I now run my own freelance writing business, and work as an accessible formats producer – creating braille and large print books. I adore it, but in a few years time I’ll probably go back to uni and do my phd in archaeology, and see where that takes me. Sometimes you don’t always end up where you think you will, but you’re always learning something, and I think that’s the important thing.

    Best of luck with your own job search!

  2. These Bones Of Mine March 8, 2011 at 5:30 pm #

    Dear Steff,
    Thank you for taking the time to reply! Once again, it is encouraging to hear you speak about your own experiances and work placements.

    I’m glad someone read the link to the IFA report, I think I should try and forward it to the units I’ve volunteered for.

    Personally speaking, I am quite worried about looking for paid work. Like yourself I have tried to volunteer as often as I can. I’ve volunteered for Humber Field Archaeology, Tees Archaeology and now York Archaeological Trust. But there has never been mention of paid work, which is dispiriting. I’m keeping in contact with various people, and I hope with a Masters it might be easier to get some work and experiance in what I want. Out of curiosity, have you ever had to resort to mentioning the Disability Discrimination Act at all or possibly pursued reasons why you haven’t been employed?

    I am physically disabled. I use a wheelchair for mobility, and cruches for office based environments (I have managed to dig in the past, and hopefully in the future!). I’ve seen how the access can be pretty bad at certain places, and I’m sure it will hold me back in certain situations. But as you say, new paths can lead to great things!

    Its great to hear you have your own freelance writing business- do you get much work via universities asking for accessable formats? I wish you all the best for the future, and the PhD.

    Please let me know if I can make the blog any more reader friendly.

    Thank you once again 🙂

    David

    • Steff March 15, 2011 at 5:58 am #

      Thanks David!

      I think the problem finding paid archaeological work isn’t just limited to us archaeologists with disabilities. I know in NZ there are a LOT more graduates than there are jobs, and what jobs there are tend to be short term. I think when you have so many people willing and able to work for free to get the experience, and so many experienced people clamoring for jobs, you just feel like you don’t HAVE to employ a disabled person, because there’s always 50 other people you could employ.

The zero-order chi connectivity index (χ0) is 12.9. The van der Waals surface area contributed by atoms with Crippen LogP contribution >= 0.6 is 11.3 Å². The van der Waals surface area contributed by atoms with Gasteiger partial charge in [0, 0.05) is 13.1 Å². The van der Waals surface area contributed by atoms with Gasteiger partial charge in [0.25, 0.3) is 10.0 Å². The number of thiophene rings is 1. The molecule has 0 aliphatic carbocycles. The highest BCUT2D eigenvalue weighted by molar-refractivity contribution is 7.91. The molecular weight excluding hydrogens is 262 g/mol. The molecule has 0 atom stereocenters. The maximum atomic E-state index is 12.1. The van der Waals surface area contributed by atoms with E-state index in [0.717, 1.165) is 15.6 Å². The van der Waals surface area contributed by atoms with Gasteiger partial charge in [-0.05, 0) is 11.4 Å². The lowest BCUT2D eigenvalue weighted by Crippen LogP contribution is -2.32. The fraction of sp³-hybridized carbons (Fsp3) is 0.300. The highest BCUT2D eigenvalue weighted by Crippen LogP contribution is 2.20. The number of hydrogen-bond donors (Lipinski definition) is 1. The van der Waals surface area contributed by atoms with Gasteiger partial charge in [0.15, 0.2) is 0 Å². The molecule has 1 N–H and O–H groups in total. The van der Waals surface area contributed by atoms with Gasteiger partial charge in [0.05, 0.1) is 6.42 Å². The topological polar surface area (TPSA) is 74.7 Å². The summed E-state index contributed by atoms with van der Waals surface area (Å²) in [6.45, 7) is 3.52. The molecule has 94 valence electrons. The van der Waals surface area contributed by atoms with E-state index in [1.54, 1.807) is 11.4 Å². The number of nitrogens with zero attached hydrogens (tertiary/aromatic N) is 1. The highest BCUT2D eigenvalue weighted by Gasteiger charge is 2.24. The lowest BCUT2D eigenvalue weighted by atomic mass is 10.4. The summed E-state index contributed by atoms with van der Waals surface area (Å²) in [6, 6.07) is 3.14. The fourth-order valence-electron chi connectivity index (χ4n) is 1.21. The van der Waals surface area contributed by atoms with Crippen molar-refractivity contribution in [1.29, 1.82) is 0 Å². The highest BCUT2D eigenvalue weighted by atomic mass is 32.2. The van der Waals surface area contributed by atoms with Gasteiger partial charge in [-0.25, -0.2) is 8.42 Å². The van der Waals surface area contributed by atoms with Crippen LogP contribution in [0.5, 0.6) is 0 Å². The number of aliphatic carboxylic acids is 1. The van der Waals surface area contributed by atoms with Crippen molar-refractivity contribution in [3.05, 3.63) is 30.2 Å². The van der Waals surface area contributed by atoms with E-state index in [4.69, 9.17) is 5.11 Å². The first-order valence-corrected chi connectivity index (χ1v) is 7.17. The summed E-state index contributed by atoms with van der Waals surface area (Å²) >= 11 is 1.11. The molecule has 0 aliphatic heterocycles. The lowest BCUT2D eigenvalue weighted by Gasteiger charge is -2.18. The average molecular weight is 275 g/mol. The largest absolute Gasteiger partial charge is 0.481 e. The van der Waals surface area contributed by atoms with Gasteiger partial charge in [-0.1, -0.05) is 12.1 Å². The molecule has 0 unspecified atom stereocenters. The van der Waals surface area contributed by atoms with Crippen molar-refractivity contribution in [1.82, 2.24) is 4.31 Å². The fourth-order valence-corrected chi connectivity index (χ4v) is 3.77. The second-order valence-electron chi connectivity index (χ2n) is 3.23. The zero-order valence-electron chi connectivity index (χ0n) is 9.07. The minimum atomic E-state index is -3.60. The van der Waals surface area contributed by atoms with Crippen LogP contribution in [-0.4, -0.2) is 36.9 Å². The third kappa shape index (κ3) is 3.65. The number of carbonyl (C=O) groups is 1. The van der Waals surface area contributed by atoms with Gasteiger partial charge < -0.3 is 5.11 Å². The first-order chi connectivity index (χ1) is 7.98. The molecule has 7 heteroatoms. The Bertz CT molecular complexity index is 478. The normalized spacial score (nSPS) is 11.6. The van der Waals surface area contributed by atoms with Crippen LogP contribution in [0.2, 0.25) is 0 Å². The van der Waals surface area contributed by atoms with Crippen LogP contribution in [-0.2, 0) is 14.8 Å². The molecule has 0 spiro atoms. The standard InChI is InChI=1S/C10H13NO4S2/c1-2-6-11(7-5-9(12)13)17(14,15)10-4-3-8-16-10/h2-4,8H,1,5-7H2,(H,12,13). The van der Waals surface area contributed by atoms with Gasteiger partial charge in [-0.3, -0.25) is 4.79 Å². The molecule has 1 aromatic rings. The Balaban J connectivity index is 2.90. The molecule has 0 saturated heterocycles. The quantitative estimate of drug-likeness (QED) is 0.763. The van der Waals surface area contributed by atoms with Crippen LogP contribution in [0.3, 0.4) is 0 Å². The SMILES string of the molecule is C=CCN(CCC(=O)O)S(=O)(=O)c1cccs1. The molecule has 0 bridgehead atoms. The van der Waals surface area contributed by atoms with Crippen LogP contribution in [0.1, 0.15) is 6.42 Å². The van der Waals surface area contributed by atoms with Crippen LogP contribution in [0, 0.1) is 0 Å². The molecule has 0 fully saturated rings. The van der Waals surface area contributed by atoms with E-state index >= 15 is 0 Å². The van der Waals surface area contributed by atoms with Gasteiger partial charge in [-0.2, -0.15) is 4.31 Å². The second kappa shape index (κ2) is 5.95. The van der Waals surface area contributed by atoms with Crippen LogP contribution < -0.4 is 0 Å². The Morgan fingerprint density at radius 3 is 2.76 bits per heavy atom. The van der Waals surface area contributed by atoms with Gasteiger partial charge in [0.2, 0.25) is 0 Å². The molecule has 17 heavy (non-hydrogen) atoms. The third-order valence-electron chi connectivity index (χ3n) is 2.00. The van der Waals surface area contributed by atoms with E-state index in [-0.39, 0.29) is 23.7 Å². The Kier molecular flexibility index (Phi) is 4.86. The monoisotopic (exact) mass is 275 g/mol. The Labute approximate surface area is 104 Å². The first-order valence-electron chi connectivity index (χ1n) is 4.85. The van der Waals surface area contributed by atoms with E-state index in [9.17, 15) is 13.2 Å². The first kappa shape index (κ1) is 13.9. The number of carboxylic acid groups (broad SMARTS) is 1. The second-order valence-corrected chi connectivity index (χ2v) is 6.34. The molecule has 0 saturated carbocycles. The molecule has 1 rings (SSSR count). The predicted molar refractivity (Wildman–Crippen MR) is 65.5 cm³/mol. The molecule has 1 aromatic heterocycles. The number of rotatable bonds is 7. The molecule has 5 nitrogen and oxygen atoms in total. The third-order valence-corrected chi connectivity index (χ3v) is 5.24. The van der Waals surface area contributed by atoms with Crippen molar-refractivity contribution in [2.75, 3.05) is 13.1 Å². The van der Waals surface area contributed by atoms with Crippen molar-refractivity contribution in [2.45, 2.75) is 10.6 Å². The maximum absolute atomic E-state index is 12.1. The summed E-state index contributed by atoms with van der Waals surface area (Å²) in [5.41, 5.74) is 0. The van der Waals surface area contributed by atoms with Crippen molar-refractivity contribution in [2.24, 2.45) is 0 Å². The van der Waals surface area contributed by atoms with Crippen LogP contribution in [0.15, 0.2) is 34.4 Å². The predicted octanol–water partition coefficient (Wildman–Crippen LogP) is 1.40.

I’ve never thought much about doing anything about the discrimination. I figure, it’s better to just move on, there are always people just as willing to let me have a go, so I try to focus on finding them, rather than worrying about the silly ones. In saying that, if I encountered SERIOUS discrimination, I would definitely be taking action. I think most of the time it’s more genuine concern over my ability to be able to see artifacts, which, I admit, might be somewhat justified 🙂 It’s their job as archaeologists / curators to look after the artifacts, after all.

      Arch, like any business, is all about who you know, and you have contacts, so if you keep at it, you’ll get something.

      All the professional archaeologists I know have six weeks of work, then eight months of waiting for people to call them back, then another two weeks of work, then five months of waiting … MOST of the archaeologists I went to school with now work in other fields that interest them … from film to photography to contaminated land testing.

      I did the waiting to call thing for six-eight months, then decided I just didn’t want my life to be like that.

      I think your site looks great the way it is! I’m enjoying reading it!
      Steff

      • These Bones Of Mine March 15, 2011 at 6:43 pm #

        Cheers Steff!
        Oh I would definitely agree with that as well. There are a lot of graduates in a variety of industries that can’t get a foothold because there isn’t enough jobs! I know the place I’m volunteering at now, has a lot of volunteers- both students, unemployed members of the public and OAPs as well, and I think for any large arch organisation in the UK, its similiar. Jobs are pretty hard to get hold off at the moment in general, and the situation will only get worse for the forseeable future in the UK I thing. (I hope I’m wrong though!).

        I just had a quick look at your blog- its pretty good! Are you okay with me linking it into my blog roll?

        Again, I have to agree with the discrimination. I would only considering using it if I really had too. As the IFA report says communication about each others needs is really key, alongside amking reasonable adjustment.

        Is that mostly Field Archaeologists? I’m really interested in pursuing a dedicated role, possibly to do with archaeology and university, but that would be in the future. Have to see how it goes in the next few years first!

        Thank you! I changed the background a bit, but I’m pretty happy with it now I think. Only so much you can do on a free wordpress blog…

  3. Debbra August 27, 2014 at 10:32 pm #

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Trackbacks/Pingbacks

  1. ‘The Bioarchaeology of Care’: A Case Study From Neolithic Vietnam (Tilley & Oxenham 2011) « These Bones Of Mine - January 29, 2012

    […] My only reservation regarding the methodology and approach of the researchers & archaeologists are the dangers inherent in applying a care scheme (or ‘retrospective attribution of motive’) onto a culture from which we are substantially removed from, both in space and time.  Regarding what is, and what can be classed as a disability, together with differing cultural and world views, means that disability can never be classed easily (Roberts & Manchester 2010).  The ever resourceful IFA have produced a recent paper on employing disabled people, and it helps to  highlight how Britain’s own views on disabilities have, and continue, to change (see this post for the social, medical and charitable models of disability). […]